Rukmini Dahanukar, who has spent nearly 18 years researching paper currency for a book, discusses its evolution in design with a special lesson on Make-In-India notes
Rukmini Dahanukar with her special Queen-centric banknote collection—the Canadian one has a young 25-year-old princess, and then as an 86-year-old on the paper currency from New Zealand. Pics/Sameer Markande
It was when her first thesis was rejected by Fullerton College in California, where she was pursuing her MA in Communication in 2004, that Rukmini Dahanukar racked her brains to come up with a topic she could impress the faculty with. That’s what led her to banknotes. Nearly 18 years on, her thesis has taken on a life of its own, with Dahanukar giving finishing touches to a book on the same subject, which she intends to bring out next year.
“Most people overlook this, but bank notes are the ultimate symbol of cultural communication. Unfortunately, they are lost in the economics of it,” says the 48-year-old. The granddaughter of Mahadeo Laxman Dahanukar, who was the first sheriff of Bombay, she lives on Dahanukar Marg at Carmichael Road, incidentally named after her famous relative. When we catch up with her over a call on a weekday afternoon, Dahanukar is more than happy to share banknote trivia. “The history of the banknote comes from a Promissory Note, which is a debt instrument that contains a written promise by one party to pay another party a definite sum of money. Initially, it was about information, and then slowly, artistic elements were added to make it look nice.”
The various avatars in which the late Queen has appeared on banknotes of 24 countries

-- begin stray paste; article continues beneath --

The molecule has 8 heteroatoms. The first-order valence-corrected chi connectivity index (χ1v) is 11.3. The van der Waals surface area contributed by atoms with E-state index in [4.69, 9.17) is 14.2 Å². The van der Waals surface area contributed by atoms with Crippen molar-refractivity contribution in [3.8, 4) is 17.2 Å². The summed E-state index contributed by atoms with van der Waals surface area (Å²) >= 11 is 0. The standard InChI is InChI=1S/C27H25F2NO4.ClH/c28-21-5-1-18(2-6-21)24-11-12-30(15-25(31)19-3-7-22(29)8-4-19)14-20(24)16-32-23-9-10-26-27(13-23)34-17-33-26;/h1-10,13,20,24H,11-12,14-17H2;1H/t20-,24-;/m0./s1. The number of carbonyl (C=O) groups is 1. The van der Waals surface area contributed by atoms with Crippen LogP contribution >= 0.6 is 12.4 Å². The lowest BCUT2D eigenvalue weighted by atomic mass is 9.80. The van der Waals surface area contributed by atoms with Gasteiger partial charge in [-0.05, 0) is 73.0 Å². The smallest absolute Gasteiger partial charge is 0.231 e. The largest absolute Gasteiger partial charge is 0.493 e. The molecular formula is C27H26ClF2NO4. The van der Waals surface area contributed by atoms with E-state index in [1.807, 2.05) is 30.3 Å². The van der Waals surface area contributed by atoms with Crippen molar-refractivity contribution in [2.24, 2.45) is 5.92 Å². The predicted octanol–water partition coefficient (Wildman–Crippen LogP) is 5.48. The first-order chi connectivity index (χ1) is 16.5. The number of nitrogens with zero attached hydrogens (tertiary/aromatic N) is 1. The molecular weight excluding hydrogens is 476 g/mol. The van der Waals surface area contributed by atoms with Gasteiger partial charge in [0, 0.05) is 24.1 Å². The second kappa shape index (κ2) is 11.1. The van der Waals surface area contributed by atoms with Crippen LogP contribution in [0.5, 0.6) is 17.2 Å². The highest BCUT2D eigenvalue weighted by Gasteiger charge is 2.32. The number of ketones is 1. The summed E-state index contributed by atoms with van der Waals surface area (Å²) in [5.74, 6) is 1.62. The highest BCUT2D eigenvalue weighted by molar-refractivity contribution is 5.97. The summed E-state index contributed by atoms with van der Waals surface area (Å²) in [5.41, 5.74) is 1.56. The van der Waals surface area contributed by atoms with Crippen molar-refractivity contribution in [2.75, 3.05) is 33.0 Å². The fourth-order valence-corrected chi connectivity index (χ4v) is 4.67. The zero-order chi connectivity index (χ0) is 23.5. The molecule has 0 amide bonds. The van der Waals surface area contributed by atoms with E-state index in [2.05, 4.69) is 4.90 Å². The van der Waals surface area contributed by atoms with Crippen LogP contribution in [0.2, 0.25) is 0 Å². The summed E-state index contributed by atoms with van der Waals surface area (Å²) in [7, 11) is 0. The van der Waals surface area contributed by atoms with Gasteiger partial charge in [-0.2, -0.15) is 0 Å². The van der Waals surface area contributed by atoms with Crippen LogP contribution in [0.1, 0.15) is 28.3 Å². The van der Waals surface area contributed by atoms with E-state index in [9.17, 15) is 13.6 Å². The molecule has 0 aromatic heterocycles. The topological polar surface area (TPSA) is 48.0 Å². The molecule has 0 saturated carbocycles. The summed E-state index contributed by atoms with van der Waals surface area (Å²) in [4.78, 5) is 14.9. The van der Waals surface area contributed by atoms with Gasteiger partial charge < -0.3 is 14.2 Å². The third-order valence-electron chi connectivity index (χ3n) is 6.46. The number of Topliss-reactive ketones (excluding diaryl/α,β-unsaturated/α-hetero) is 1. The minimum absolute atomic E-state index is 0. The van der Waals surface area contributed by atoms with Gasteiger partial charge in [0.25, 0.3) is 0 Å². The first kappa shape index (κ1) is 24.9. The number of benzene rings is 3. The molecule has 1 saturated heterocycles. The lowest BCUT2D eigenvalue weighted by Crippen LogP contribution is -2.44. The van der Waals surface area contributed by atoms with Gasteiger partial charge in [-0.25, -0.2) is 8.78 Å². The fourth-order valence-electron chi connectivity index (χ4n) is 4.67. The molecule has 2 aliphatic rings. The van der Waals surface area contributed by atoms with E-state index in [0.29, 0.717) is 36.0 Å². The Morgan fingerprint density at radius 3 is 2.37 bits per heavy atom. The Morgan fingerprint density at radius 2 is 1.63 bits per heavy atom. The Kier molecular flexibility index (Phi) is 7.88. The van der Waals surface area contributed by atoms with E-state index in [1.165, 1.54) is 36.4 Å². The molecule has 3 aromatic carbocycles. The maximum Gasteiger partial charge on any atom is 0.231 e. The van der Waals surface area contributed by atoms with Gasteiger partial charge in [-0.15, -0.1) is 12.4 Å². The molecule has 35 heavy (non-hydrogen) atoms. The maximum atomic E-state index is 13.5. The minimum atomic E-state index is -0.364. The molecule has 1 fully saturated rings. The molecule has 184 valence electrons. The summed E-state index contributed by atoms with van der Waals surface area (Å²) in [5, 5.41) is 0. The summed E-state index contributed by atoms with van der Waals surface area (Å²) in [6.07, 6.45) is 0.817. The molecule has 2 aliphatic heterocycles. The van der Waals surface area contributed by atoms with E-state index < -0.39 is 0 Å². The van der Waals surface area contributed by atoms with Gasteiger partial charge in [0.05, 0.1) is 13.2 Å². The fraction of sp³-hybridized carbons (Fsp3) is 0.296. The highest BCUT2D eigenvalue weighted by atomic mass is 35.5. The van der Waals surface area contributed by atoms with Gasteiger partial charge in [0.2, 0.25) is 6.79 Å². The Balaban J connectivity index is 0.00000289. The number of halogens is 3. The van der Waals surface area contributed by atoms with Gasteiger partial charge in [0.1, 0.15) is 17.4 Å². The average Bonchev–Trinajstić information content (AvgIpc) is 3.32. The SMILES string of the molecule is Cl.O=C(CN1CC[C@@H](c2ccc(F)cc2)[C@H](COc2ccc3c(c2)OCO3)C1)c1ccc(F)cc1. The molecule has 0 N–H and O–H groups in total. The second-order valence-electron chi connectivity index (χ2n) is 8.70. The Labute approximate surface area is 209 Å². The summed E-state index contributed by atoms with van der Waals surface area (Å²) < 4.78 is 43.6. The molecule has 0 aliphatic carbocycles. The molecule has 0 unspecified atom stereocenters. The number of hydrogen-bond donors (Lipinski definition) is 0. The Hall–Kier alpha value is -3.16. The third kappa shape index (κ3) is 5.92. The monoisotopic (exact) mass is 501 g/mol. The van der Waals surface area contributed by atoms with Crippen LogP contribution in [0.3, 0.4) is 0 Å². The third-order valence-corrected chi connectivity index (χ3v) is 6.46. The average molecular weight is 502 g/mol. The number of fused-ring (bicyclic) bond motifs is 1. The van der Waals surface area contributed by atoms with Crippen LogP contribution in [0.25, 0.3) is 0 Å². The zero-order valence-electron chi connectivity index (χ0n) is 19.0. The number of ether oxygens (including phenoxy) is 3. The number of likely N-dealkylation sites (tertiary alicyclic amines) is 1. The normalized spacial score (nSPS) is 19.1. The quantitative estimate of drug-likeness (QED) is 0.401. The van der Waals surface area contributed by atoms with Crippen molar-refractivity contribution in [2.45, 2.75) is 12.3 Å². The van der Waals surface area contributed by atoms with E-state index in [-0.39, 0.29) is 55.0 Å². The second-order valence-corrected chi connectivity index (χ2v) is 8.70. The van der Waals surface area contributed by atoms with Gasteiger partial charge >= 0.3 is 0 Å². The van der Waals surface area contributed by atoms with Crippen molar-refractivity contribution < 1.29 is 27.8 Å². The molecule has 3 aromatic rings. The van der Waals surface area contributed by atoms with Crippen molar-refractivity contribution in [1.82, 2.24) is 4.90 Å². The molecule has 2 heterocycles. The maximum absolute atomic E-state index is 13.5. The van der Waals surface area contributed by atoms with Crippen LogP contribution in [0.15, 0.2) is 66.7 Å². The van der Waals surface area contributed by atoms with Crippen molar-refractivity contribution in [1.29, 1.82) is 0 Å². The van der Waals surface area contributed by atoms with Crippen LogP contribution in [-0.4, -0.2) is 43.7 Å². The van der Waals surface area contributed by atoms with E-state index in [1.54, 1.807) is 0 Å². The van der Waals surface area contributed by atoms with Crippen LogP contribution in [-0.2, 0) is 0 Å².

Britain was the first to include artistic elements in 1696, with the commissioning of a note in 1694. “These elements also helped prevent counterfeiting.”
According to her, the three important things that banknote makers keep in mind is form, function and protection. Usually, two groups of teams work on the note—one which designs, and another that executes on any bank note. Dahanukar’s favourites, which she has collected—and she has 1,800 of them—is the Dutch banknotes, which were designed in the 1960s by graphics designer RDE Oxenaar. “He brought graphic design [into the notes]. But the French notes are the most elaborate and beautiful,” she thinks.
While researching the Rs 100 notes, she spoke with designer Dr Sudhakar Kaza, who works at the Reserve Bank of India. Kaza told her that the new notes that came into existence after demonetisation in 2017 were the first Make-In-India notes—right from the paper to the ink and the machines. “No aspect of that note comes from abroad, and so it’s much easier to trust.”
“Gandhiji’s image was used because he is mostly a neutral figure. On the reverse, his glasses which has Swachh Bharat written on it, not only implies outwardly hygiene, but even values such as truth and integrity. The language panel has almost 17 languages, which is a world record, as no other country has those many dialects. The illustration is of a World Heritage Site, Rani ki Vav, which is from Gujarat. All corners of India are represented well on each note. The mandala is used as a symbol of prosperity and positivity, and the corners have a framing technique so that the note is harder to recreate. The four lines on each side, and the numeral 100, are raised so as to help the visually impaired.”
She goes on to share trivia about the late Queen Elizabeth II and her long history with banknotes. “The late Queen represents all the women, who are not as popular on banknotes. There are 31 different portraits of the Queen, in 24 nations—the earliest exposure was when she was eight on a Canadian 5 to 10 dollar bill. And the newest image was taken when she was 86, and is on a New Zealand 20 dollar polymer note.” The Queen, she adds, also appears in different avatars—sometimes wearing a crown or jewels and even in a military outfit. “She has not only defied time, but also geography. She has gone from paper notes, to polymer, to hybrid. It’s something to be celebrated,” she adds.